Surgical repair of patellar luxation in llamas: 7 cases (1980-1996)

Linda Van Hoogmoed From the Department of Surgical and Radiological Sciences, School of Veterinary Medicine, University of California, Davis, CA 95616.

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Jack R. Snyder From the Department of Surgical and Radiological Sciences, School of Veterinary Medicine, University of California, Davis, CA 95616.

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Philip Vasseur From the Department of Surgical and Radiological Sciences, School of Veterinary Medicine, University of California, Davis, CA 95616.

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Objective

To evaluate anatomy of the stifle in llamas and determine outcome of llamas that underwent surgery for repair of patellar luxation.

Design

Anatomic and retrospective study.

Animals

6 llamas with unilateral patellar luxation and 1 llama with bilateral luxations.

Procedure

6 stifles from llama cadavers were dissected to determine anatomy. Medical records were reviewed to identify history, procedure, outcome, and complications of llamas that underwent surgery.

Results

6 llamas had lateral patellar luxation (including the llama with bilateral luxations), and 1 had medial patellar luxation. Six llamas had a history of trauma before onset of clinical signs. Two llamas underwent tibial tuberosity transposition, but luxation recurred in both and 1 had problems with breakage of implants. The other 5 llamas underwent imbrication and release procedures; however, luxation recurred in 4 of the 5. Surgery was repeated in 2 llamas, with successful outcomes.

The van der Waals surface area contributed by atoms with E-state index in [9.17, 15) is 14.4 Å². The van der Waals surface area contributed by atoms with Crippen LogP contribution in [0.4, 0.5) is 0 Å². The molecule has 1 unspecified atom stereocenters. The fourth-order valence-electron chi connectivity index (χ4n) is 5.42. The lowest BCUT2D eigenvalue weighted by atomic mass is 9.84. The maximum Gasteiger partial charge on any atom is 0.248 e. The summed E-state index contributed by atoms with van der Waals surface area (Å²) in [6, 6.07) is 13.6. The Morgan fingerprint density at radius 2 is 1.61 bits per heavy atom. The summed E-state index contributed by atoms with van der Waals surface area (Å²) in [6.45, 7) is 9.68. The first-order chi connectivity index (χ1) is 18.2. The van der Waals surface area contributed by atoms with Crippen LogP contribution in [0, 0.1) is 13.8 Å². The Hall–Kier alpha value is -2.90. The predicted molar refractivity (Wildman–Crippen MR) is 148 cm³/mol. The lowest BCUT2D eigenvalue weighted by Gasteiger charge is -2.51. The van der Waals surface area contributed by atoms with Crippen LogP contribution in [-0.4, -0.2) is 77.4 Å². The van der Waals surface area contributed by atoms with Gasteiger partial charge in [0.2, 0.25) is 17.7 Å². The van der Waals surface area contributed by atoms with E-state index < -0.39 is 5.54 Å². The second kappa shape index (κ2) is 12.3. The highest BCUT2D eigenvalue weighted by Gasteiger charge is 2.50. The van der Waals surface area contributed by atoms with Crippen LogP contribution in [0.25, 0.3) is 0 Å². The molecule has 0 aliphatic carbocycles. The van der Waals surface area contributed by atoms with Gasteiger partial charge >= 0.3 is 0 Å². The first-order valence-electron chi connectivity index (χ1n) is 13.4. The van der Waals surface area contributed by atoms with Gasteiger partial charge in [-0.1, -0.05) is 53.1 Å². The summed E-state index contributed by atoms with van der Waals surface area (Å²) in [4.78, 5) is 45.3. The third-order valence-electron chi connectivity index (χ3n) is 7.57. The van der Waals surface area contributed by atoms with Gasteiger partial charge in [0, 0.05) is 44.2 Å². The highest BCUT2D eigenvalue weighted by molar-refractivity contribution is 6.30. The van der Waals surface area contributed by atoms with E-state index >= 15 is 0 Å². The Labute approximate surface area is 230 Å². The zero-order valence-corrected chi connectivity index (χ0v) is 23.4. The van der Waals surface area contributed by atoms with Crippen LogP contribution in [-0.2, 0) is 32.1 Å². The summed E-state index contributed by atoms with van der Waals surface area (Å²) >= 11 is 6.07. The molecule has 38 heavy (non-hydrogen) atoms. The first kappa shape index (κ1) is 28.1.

Clinical Implications

Results suggest that imbrication and release procedures may be useful for correction of patellar luxation in llamas without other bony abnormalities. However, long (20 cm) imbrication and release incisions are needed for a successful outcome. Use of a sling after surgery, to allow a gradual return to weight bearing and exercise, may also be important. (J Am Vet Med Assoc 1998; 212:860-865)

Objective

To evaluate anatomy of the stifle in llamas and determine outcome of llamas that underwent surgery for repair of patellar luxation.

Design

Anatomic and retrospective study.

Animals

6 llamas with unilateral patellar luxation and 1 llama with bilateral luxations.

Procedure

6 stifles from llama cadavers were dissected to determine anatomy. Medical records were reviewed to identify history, procedure, outcome, and complications of llamas that underwent surgery.

Results

6 llamas had lateral patellar luxation (including the llama with bilateral luxations), and 1 had medial patellar luxation. Six llamas had a history of trauma before onset of clinical signs. Two llamas underwent tibial tuberosity transposition, but luxation recurred in both and 1 had problems with breakage of implants. The other 5 llamas underwent imbrication and release procedures; however, luxation recurred in 4 of the 5. Surgery was repeated in 2 llamas, with successful outcomes.

Clinical Implications

Results suggest that imbrication and release procedures may be useful for correction of patellar luxation in llamas without other bony abnormalities. However, long (20 cm) imbrication and release incisions are needed for a successful outcome. Use of a sling after surgery, to allow a gradual return to weight bearing and exercise, may also be important. (J Am Vet Med Assoc 1998; 212:860-865)

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